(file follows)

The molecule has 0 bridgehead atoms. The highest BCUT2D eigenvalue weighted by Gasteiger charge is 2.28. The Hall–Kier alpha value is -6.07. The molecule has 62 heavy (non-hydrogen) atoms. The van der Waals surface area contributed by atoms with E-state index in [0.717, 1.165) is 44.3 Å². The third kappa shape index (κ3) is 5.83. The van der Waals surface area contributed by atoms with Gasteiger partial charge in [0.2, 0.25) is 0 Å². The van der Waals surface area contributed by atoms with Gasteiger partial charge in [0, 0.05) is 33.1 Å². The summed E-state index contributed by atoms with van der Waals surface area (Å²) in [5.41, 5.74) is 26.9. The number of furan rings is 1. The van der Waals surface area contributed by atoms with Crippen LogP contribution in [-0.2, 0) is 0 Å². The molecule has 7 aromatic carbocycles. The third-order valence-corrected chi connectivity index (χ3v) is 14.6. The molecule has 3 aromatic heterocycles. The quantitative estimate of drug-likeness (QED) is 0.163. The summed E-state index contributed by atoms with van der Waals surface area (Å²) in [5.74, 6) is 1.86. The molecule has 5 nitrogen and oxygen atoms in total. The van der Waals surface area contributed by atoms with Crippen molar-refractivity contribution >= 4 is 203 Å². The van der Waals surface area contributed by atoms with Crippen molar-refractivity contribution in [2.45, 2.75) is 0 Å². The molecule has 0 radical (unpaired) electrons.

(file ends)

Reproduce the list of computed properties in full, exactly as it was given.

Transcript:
The molecule has 0 bridgehead atoms. The highest BCUT2D eigenvalue weighted by Gasteiger charge is 2.28. The Hall–Kier alpha value is -6.07. The molecule has 62 heavy (non-hydrogen) atoms. The van der Waals surface area contributed by atoms with E-state index in [0.717, 1.165) is 44.3 Å². The third kappa shape index (κ3) is 5.83. The van der Waals surface area contributed by atoms with Gasteiger partial charge in [0.2, 0.25) is 0 Å². The van der Waals surface area contributed by atoms with Gasteiger partial charge in [0, 0.05) is 33.1 Å². The summed E-state index contributed by atoms with van der Waals surface area (Å²) in [5.41, 5.74) is 26.9. The number of furan rings is 1. The van der Waals surface area contributed by atoms with Crippen LogP contribution in [-0.2, 0) is 0 Å². The molecule has 7 aromatic carbocycles. The third-order valence-corrected chi connectivity index (χ3v) is 14.6. The molecule has 3 aromatic heterocycles. The quantitative estimate of drug-likeness (QED) is 0.163. The summed E-state index contributed by atoms with van der Waals surface area (Å²) in [5.74, 6) is 1.86. The molecule has 5 nitrogen and oxygen atoms in total. The van der Waals surface area contributed by atoms with Crippen molar-refractivity contribution >= 4 is 203 Å². The van der Waals surface area contributed by atoms with Crippen molar-refractivity contribution in [2.45, 2.75) is 0 Å². The molecule has 0 radical (unpaired) electrons.